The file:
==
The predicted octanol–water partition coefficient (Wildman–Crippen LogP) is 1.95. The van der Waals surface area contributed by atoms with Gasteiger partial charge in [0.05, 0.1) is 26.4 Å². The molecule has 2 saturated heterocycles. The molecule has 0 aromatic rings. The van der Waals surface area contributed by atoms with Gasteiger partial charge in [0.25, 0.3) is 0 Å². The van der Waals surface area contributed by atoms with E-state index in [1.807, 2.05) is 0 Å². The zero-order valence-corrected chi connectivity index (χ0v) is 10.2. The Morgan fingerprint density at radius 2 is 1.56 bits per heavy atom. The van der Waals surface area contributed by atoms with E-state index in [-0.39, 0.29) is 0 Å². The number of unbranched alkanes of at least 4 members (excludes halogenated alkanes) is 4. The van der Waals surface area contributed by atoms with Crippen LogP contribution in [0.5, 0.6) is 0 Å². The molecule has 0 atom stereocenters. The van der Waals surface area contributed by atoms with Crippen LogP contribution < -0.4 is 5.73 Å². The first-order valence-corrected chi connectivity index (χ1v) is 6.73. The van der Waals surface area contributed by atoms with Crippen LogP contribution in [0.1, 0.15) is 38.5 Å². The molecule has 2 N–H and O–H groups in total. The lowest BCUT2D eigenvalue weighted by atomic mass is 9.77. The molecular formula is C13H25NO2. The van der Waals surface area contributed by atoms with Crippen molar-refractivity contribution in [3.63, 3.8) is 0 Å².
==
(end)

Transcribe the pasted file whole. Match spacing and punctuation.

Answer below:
The predicted octanol–water partition coefficient (Wildman–Crippen LogP) is 1.95. The van der Waals surface area contributed by atoms with Gasteiger partial charge in [0.05, 0.1) is 26.4 Å². The molecule has 2 saturated heterocycles. The molecule has 0 aromatic rings. The van der Waals surface area contributed by atoms with Gasteiger partial charge in [0.25, 0.3) is 0 Å². The van der Waals surface area contributed by atoms with E-state index in [1.807, 2.05) is 0 Å². The zero-order valence-corrected chi connectivity index (χ0v) is 10.2. The Morgan fingerprint density at radius 2 is 1.56 bits per heavy atom. The van der Waals surface area contributed by atoms with E-state index in [-0.39, 0.29) is 0 Å². The number of unbranched alkanes of at least 4 members (excludes halogenated alkanes) is 4. The van der Waals surface area contributed by atoms with Crippen LogP contribution in [0.5, 0.6) is 0 Å². The molecule has 0 atom stereocenters. The van der Waals surface area contributed by atoms with Crippen LogP contribution < -0.4 is 5.73 Å². The first-order valence-corrected chi connectivity index (χ1v) is 6.73. The van der Waals surface area contributed by atoms with Crippen LogP contribution in [0.1, 0.15) is 38.5 Å². The molecule has 2 N–H and O–H groups in total. The lowest BCUT2D eigenvalue weighted by atomic mass is 9.77. The molecular formula is C13H25NO2. The van der Waals surface area contributed by atoms with Crippen molar-refractivity contribution in [3.63, 3.8) is 0 Å².